Susan Sontag deserved rather better than this: after all, it was she who wrote “Trip to Hanoi,” not I. But the really reprehensible thing I did then that I wouldn’t have done later was to go along with the bad press she had received after her notorious Monitor appearance. It certainly was a deliciously absurd moment in television history when Ms. Sontag, or Miss Sontag as she then would have been called, turned up at Andy Warhol’s celebrated Factory to interview him and spent half an hour of precious screen-time examining the aesthetic implications of his failure to keep the appointment. She might have discussed the moral implications with some profit—he had been vilely rude, and we all might have benefited from having had that pointed out. Jonathan Miller no doubt regretted later on, in less indulgent times, that he had helped his protégée to drop herself in it. The publicity that accrued stuck to her for years. But since all publicity is binding publicity, and television publicity is intensely so, the task of the critic is to help sort out the real person from the image that has trapped him, or in this case her.

The real Sontag was, and is, a very clever woman—and a brave one, as I found out much later when I met her in New York and heard her on the subject of Sarajevo, where she had taken considerable risks to stage Waiting for Godot in circumstances that even Samuel Beckett might have found too appropriately eschatological. If she was carried away by big ideas, at least she had the courage to speculate over a wide cultural range, and often to original effect. An enthusiasm for the collected cinematic works of Jean-Luc Godard looked less ludicrous at the time, when the later films had not yet arrived to sow irreversible suspicion even in his most unquestioning fans that the earlier films might have been trivial all along. The sceptical Alvarez wrote a Fontana Modern Masters booklet about Godard, and it was far less corrosive than Jonathan Miller’s companion volume on Marshall McLuhan. “Can’t agree” was an over-colloquial, and hence under-spontaneous, way of saying “I can’t agree.” Wouldn’t do it now. Sontag’s empirical acuteness would have shone more brightly for being less veiled in whirling conceptual fluff. She wrote the way Salome danced, but the head she wanted was yours. Her relentless intellectualism asked to be appreciated uncritically for its aesthetic impact, with the inevitable corollary that if you couldn’t take it you left it alone. She had, however, more staying power than her impatient young critics gave her credit for, and when the time came her proclivity for treating any subject as grist to her mill made her an indispensable commentator on the disease that struck her but found it so hard to strike her down. Nowadays, when I re-read her early work, I can see that strength in embryo, waiting to be born and flourish. It is a commonplace that books have their histories. It is less commonly noticed that the people who write them have their histories too, so that you can’t quite know why they are like that at the start until you see what they do later.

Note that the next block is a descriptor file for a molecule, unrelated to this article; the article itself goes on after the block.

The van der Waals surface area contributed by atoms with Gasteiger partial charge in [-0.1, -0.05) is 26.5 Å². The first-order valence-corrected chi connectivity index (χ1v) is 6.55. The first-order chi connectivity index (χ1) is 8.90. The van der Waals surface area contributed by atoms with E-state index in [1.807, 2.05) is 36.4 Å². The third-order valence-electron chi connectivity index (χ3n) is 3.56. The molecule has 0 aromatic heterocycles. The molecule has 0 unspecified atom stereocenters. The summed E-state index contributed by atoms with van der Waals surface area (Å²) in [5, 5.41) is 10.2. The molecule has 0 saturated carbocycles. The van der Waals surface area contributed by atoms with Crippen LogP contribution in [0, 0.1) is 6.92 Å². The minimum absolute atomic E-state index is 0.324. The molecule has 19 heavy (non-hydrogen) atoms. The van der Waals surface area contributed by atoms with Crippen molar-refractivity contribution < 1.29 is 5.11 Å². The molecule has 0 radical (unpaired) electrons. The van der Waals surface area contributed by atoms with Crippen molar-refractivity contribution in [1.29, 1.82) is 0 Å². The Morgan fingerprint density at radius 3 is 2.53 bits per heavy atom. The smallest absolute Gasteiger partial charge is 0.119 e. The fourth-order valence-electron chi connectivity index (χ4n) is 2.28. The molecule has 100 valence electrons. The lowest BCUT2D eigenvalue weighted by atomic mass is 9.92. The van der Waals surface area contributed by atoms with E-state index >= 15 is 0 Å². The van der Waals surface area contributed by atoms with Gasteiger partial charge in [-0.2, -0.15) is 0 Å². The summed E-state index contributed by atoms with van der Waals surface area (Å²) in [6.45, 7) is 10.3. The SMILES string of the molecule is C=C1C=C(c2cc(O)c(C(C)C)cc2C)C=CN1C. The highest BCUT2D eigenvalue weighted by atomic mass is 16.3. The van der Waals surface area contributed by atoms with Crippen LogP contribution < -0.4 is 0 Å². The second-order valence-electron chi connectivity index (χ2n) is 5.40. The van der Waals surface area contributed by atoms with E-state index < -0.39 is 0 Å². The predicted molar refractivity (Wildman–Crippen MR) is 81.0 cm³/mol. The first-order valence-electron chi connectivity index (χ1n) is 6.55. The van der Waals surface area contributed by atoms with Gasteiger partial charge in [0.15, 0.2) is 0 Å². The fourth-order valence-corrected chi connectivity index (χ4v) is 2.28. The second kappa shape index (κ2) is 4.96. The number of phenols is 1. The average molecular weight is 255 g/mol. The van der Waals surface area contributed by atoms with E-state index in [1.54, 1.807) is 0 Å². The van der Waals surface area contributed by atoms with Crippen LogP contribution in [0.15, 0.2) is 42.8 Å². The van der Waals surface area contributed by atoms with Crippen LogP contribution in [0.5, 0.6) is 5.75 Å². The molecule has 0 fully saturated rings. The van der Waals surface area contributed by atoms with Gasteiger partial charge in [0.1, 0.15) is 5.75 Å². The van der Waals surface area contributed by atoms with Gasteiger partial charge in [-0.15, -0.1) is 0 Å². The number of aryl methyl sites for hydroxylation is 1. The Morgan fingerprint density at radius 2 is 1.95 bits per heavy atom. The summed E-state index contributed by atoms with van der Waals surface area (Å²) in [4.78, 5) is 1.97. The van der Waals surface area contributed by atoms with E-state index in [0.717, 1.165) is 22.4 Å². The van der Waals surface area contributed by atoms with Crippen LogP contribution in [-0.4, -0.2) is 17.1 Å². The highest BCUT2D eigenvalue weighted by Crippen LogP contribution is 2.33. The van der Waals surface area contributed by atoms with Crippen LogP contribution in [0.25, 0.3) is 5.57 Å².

(The Metropolitan Critic, 1994)